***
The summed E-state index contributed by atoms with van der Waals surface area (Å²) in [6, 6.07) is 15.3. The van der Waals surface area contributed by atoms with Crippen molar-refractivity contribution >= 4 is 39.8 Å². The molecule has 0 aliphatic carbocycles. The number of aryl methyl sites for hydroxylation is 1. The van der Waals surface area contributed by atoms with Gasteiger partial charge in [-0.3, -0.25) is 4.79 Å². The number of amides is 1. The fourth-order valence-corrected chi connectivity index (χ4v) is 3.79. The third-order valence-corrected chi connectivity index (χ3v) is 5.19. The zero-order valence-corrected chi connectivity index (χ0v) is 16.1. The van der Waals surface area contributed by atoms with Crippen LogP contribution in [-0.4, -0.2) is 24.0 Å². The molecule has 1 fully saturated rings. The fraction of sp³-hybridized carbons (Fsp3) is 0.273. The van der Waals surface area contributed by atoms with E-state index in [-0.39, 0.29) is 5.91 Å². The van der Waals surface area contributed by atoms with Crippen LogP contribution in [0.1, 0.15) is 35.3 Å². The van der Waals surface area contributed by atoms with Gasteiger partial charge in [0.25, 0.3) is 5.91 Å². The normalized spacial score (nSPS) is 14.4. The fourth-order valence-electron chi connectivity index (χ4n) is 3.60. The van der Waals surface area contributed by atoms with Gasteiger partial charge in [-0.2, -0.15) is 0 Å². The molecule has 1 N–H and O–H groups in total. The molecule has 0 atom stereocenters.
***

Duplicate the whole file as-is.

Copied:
The summed E-state index contributed by atoms with van der Waals surface area (Å²) in [6, 6.07) is 15.3. The van der Waals surface area contributed by atoms with Crippen molar-refractivity contribution >= 4 is 39.8 Å². The molecule has 0 aliphatic carbocycles. The number of aryl methyl sites for hydroxylation is 1. The van der Waals surface area contributed by atoms with Gasteiger partial charge in [-0.3, -0.25) is 4.79 Å². The number of amides is 1. The fourth-order valence-corrected chi connectivity index (χ4v) is 3.79. The third-order valence-corrected chi connectivity index (χ3v) is 5.19. The zero-order valence-corrected chi connectivity index (χ0v) is 16.1. The van der Waals surface area contributed by atoms with Crippen LogP contribution in [-0.4, -0.2) is 24.0 Å². The molecule has 1 fully saturated rings. The fraction of sp³-hybridized carbons (Fsp3) is 0.273. The van der Waals surface area contributed by atoms with E-state index in [-0.39, 0.29) is 5.91 Å². The van der Waals surface area contributed by atoms with Crippen LogP contribution in [0.1, 0.15) is 35.3 Å². The van der Waals surface area contributed by atoms with Gasteiger partial charge in [0.25, 0.3) is 5.91 Å². The normalized spacial score (nSPS) is 14.4. The fourth-order valence-electron chi connectivity index (χ4n) is 3.60. The van der Waals surface area contributed by atoms with Gasteiger partial charge in [-0.2, -0.15) is 0 Å². The molecule has 1 N–H and O–H groups in total. The molecule has 0 atom stereocenters.